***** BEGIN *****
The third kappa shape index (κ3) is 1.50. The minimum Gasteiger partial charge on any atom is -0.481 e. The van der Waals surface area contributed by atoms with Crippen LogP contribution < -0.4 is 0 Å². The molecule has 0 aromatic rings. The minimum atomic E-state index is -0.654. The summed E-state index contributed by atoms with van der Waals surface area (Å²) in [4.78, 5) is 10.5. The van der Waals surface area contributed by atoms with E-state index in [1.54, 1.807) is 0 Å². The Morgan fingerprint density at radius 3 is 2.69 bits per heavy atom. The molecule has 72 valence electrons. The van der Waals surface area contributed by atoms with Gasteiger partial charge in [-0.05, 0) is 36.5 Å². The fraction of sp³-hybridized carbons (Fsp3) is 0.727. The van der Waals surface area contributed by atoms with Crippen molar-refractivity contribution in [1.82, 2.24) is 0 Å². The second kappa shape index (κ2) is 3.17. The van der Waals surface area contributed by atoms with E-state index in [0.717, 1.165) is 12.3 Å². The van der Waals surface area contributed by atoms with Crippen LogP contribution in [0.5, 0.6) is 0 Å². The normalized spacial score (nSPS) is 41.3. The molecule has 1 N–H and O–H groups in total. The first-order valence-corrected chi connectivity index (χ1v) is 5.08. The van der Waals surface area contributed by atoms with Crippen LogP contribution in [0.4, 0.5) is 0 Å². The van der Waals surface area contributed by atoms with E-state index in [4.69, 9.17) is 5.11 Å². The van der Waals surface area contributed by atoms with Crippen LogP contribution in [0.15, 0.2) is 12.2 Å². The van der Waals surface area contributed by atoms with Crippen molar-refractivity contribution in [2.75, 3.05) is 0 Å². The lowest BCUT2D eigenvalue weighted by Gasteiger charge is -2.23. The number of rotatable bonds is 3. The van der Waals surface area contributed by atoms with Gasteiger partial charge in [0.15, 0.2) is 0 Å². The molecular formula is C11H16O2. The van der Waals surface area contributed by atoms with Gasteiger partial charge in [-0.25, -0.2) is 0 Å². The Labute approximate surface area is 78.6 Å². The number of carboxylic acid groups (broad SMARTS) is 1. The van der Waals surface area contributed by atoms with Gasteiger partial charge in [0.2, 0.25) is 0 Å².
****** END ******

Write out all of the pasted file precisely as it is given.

The third kappa shape index (κ3) is 1.50. The minimum Gasteiger partial charge on any atom is -0.481 e. The van der Waals surface area contributed by atoms with Crippen LogP contribution < -0.4 is 0 Å². The molecule has 0 aromatic rings. The minimum atomic E-state index is -0.654. The summed E-state index contributed by atoms with van der Waals surface area (Å²) in [4.78, 5) is 10.5. The van der Waals surface area contributed by atoms with E-state index in [1.54, 1.807) is 0 Å². The Morgan fingerprint density at radius 3 is 2.69 bits per heavy atom. The molecule has 72 valence electrons. The van der Waals surface area contributed by atoms with Gasteiger partial charge in [-0.05, 0) is 36.5 Å². The fraction of sp³-hybridized carbons (Fsp3) is 0.727. The van der Waals surface area contributed by atoms with Crippen molar-refractivity contribution in [1.82, 2.24) is 0 Å². The second kappa shape index (κ2) is 3.17. The van der Waals surface area contributed by atoms with E-state index in [0.717, 1.165) is 12.3 Å². The van der Waals surface area contributed by atoms with Crippen LogP contribution in [0.5, 0.6) is 0 Å². The normalized spacial score (nSPS) is 41.3. The molecule has 1 N–H and O–H groups in total. The first-order valence-corrected chi connectivity index (χ1v) is 5.08. The van der Waals surface area contributed by atoms with Crippen LogP contribution in [0.4, 0.5) is 0 Å². The van der Waals surface area contributed by atoms with E-state index in [4.69, 9.17) is 5.11 Å². The van der Waals surface area contributed by atoms with Crippen LogP contribution in [0.15, 0.2) is 12.2 Å². The van der Waals surface area contributed by atoms with Crippen molar-refractivity contribution in [2.75, 3.05) is 0 Å². The lowest BCUT2D eigenvalue weighted by Gasteiger charge is -2.23. The number of rotatable bonds is 3. The van der Waals surface area contributed by atoms with Gasteiger partial charge in [0.15, 0.2) is 0 Å². The molecular formula is C11H16O2. The van der Waals surface area contributed by atoms with Gasteiger partial charge in [-0.25, -0.2) is 0 Å². The Labute approximate surface area is 78.6 Å². The number of carboxylic acid groups (broad SMARTS) is 1. The van der Waals surface area contributed by atoms with Gasteiger partial charge in [0.2, 0.25) is 0 Å².